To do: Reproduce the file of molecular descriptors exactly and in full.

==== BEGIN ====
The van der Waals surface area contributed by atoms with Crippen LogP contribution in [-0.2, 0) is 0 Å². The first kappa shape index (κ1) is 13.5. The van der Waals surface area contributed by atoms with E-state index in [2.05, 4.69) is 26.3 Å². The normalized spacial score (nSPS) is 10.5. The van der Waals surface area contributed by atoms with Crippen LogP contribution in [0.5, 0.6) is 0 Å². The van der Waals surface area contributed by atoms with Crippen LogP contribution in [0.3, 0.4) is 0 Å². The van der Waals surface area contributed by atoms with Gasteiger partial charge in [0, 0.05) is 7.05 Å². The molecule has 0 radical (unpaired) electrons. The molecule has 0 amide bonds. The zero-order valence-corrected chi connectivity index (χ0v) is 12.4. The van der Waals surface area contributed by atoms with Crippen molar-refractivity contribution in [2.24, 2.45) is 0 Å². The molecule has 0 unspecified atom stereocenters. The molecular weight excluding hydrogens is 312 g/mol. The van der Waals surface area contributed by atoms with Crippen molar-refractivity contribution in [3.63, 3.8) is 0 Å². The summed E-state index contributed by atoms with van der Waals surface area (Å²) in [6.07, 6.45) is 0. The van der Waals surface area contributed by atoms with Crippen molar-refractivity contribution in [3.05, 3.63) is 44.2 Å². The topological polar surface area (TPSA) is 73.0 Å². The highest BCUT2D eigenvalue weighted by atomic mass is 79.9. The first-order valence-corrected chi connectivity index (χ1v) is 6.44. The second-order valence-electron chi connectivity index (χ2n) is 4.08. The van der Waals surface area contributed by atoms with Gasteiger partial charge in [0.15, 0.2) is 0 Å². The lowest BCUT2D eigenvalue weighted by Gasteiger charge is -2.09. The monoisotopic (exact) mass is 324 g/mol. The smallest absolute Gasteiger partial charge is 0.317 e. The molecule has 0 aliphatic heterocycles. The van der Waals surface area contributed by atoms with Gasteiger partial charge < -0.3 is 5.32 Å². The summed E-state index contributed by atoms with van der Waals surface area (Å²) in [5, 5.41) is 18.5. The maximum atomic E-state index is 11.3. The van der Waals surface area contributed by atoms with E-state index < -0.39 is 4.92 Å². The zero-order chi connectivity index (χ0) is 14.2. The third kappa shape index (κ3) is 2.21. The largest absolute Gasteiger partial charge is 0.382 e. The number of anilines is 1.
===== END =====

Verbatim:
The van der Waals surface area contributed by atoms with Crippen LogP contribution in [-0.2, 0) is 0 Å². The first kappa shape index (κ1) is 13.5. The van der Waals surface area contributed by atoms with E-state index in [2.05, 4.69) is 26.3 Å². The normalized spacial score (nSPS) is 10.5. The van der Waals surface area contributed by atoms with Crippen LogP contribution in [0.5, 0.6) is 0 Å². The van der Waals surface area contributed by atoms with Crippen LogP contribution in [0.3, 0.4) is 0 Å². The van der Waals surface area contributed by atoms with Gasteiger partial charge in [0, 0.05) is 7.05 Å². The molecule has 0 radical (unpaired) electrons. The molecule has 0 amide bonds. The zero-order valence-corrected chi connectivity index (χ0v) is 12.4. The van der Waals surface area contributed by atoms with Crippen molar-refractivity contribution in [2.24, 2.45) is 0 Å². The molecule has 0 unspecified atom stereocenters. The molecular weight excluding hydrogens is 312 g/mol. The van der Waals surface area contributed by atoms with Crippen molar-refractivity contribution in [3.63, 3.8) is 0 Å². The summed E-state index contributed by atoms with van der Waals surface area (Å²) in [6.07, 6.45) is 0. The van der Waals surface area contributed by atoms with Crippen molar-refractivity contribution in [3.05, 3.63) is 44.2 Å². The topological polar surface area (TPSA) is 73.0 Å². The highest BCUT2D eigenvalue weighted by atomic mass is 79.9. The first-order valence-corrected chi connectivity index (χ1v) is 6.44. The second-order valence-electron chi connectivity index (χ2n) is 4.08. The van der Waals surface area contributed by atoms with Gasteiger partial charge in [0.15, 0.2) is 0 Å². The lowest BCUT2D eigenvalue weighted by Gasteiger charge is -2.09. The monoisotopic (exact) mass is 324 g/mol. The smallest absolute Gasteiger partial charge is 0.317 e. The molecule has 0 aliphatic heterocycles. The van der Waals surface area contributed by atoms with Gasteiger partial charge < -0.3 is 5.32 Å². The summed E-state index contributed by atoms with van der Waals surface area (Å²) in [5, 5.41) is 18.5. The maximum atomic E-state index is 11.3. The van der Waals surface area contributed by atoms with E-state index < -0.39 is 4.92 Å². The zero-order chi connectivity index (χ0) is 14.2. The third kappa shape index (κ3) is 2.21. The largest absolute Gasteiger partial charge is 0.382 e. The number of anilines is 1.